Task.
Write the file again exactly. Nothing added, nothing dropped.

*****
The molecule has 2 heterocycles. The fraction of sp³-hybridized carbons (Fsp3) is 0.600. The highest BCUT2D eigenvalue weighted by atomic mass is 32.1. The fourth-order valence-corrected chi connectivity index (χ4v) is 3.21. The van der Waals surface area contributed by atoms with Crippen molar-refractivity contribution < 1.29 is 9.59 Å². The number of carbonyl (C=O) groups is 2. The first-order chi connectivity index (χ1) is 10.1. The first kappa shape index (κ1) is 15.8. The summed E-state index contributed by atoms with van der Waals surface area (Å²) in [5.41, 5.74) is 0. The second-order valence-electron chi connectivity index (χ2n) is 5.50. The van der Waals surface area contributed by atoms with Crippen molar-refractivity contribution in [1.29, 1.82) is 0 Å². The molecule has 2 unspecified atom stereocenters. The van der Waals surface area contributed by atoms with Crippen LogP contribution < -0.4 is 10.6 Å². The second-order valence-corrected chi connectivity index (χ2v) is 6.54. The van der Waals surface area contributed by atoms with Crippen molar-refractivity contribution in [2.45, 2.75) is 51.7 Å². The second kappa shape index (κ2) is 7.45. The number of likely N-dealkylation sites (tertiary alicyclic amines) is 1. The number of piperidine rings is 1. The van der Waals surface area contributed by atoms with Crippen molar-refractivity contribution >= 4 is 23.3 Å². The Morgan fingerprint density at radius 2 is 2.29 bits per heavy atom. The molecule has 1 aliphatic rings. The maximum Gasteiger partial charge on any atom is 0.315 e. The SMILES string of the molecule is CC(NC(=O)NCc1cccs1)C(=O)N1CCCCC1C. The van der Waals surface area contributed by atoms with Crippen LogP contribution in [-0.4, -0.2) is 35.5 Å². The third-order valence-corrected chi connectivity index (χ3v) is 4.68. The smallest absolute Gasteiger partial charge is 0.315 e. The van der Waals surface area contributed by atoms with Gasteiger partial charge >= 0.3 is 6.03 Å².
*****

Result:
The molecule has 2 heterocycles. The fraction of sp³-hybridized carbons (Fsp3) is 0.600. The highest BCUT2D eigenvalue weighted by atomic mass is 32.1. The fourth-order valence-corrected chi connectivity index (χ4v) is 3.21. The van der Waals surface area contributed by atoms with Crippen molar-refractivity contribution < 1.29 is 9.59 Å². The number of carbonyl (C=O) groups is 2. The first-order chi connectivity index (χ1) is 10.1. The first kappa shape index (κ1) is 15.8. The summed E-state index contributed by atoms with van der Waals surface area (Å²) in [5.41, 5.74) is 0. The second-order valence-electron chi connectivity index (χ2n) is 5.50. The van der Waals surface area contributed by atoms with Crippen molar-refractivity contribution in [1.29, 1.82) is 0 Å². The molecule has 2 unspecified atom stereocenters. The van der Waals surface area contributed by atoms with Crippen LogP contribution < -0.4 is 10.6 Å². The second-order valence-corrected chi connectivity index (χ2v) is 6.54. The van der Waals surface area contributed by atoms with Crippen molar-refractivity contribution in [2.45, 2.75) is 51.7 Å². The second kappa shape index (κ2) is 7.45. The number of likely N-dealkylation sites (tertiary alicyclic amines) is 1. The number of piperidine rings is 1. The van der Waals surface area contributed by atoms with Crippen molar-refractivity contribution >= 4 is 23.3 Å². The Morgan fingerprint density at radius 2 is 2.29 bits per heavy atom. The molecule has 1 aliphatic rings. The maximum Gasteiger partial charge on any atom is 0.315 e. The SMILES string of the molecule is CC(NC(=O)NCc1cccs1)C(=O)N1CCCCC1C. The van der Waals surface area contributed by atoms with Crippen LogP contribution in [-0.4, -0.2) is 35.5 Å². The third-order valence-corrected chi connectivity index (χ3v) is 4.68. The smallest absolute Gasteiger partial charge is 0.315 e. The van der Waals surface area contributed by atoms with Gasteiger partial charge >= 0.3 is 6.03 Å².